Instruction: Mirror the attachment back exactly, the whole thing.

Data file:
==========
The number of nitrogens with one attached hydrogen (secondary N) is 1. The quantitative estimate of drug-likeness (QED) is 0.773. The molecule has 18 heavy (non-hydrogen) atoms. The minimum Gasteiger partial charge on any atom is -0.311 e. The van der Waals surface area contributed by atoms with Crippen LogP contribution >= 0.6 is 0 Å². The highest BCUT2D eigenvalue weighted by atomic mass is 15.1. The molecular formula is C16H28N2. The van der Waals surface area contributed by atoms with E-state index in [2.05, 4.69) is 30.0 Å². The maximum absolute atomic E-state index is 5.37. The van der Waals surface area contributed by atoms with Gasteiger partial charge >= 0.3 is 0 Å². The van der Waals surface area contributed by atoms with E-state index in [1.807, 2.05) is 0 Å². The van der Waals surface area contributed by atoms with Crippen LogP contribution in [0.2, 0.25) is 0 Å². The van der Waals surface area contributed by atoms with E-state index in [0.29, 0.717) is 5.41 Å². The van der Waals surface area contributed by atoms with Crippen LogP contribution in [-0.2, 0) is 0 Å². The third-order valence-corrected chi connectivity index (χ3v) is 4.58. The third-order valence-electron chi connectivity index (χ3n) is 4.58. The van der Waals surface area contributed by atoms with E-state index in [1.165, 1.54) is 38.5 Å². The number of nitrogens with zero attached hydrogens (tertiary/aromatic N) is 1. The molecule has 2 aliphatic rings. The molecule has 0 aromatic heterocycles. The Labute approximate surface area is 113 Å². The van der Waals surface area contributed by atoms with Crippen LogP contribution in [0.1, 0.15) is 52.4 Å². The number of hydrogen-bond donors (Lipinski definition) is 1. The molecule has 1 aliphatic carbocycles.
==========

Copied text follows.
The number of nitrogens with one attached hydrogen (secondary N) is 1. The quantitative estimate of drug-likeness (QED) is 0.773. The molecule has 18 heavy (non-hydrogen) atoms. The minimum Gasteiger partial charge on any atom is -0.311 e. The van der Waals surface area contributed by atoms with Crippen LogP contribution >= 0.6 is 0 Å². The highest BCUT2D eigenvalue weighted by atomic mass is 15.1. The molecular formula is C16H28N2. The van der Waals surface area contributed by atoms with E-state index in [2.05, 4.69) is 30.0 Å². The maximum absolute atomic E-state index is 5.37. The van der Waals surface area contributed by atoms with Gasteiger partial charge >= 0.3 is 0 Å². The van der Waals surface area contributed by atoms with E-state index in [1.807, 2.05) is 0 Å². The van der Waals surface area contributed by atoms with Crippen LogP contribution in [0.2, 0.25) is 0 Å². The van der Waals surface area contributed by atoms with E-state index in [0.29, 0.717) is 5.41 Å². The van der Waals surface area contributed by atoms with Crippen LogP contribution in [-0.2, 0) is 0 Å². The third-order valence-corrected chi connectivity index (χ3v) is 4.58. The third-order valence-electron chi connectivity index (χ3n) is 4.58. The van der Waals surface area contributed by atoms with E-state index in [1.165, 1.54) is 38.5 Å². The number of nitrogens with zero attached hydrogens (tertiary/aromatic N) is 1. The molecule has 2 aliphatic rings. The molecule has 0 aromatic heterocycles. The Labute approximate surface area is 113 Å². The van der Waals surface area contributed by atoms with Crippen LogP contribution in [0.1, 0.15) is 52.4 Å². The number of hydrogen-bond donors (Lipinski definition) is 1. The molecule has 1 aliphatic carbocycles.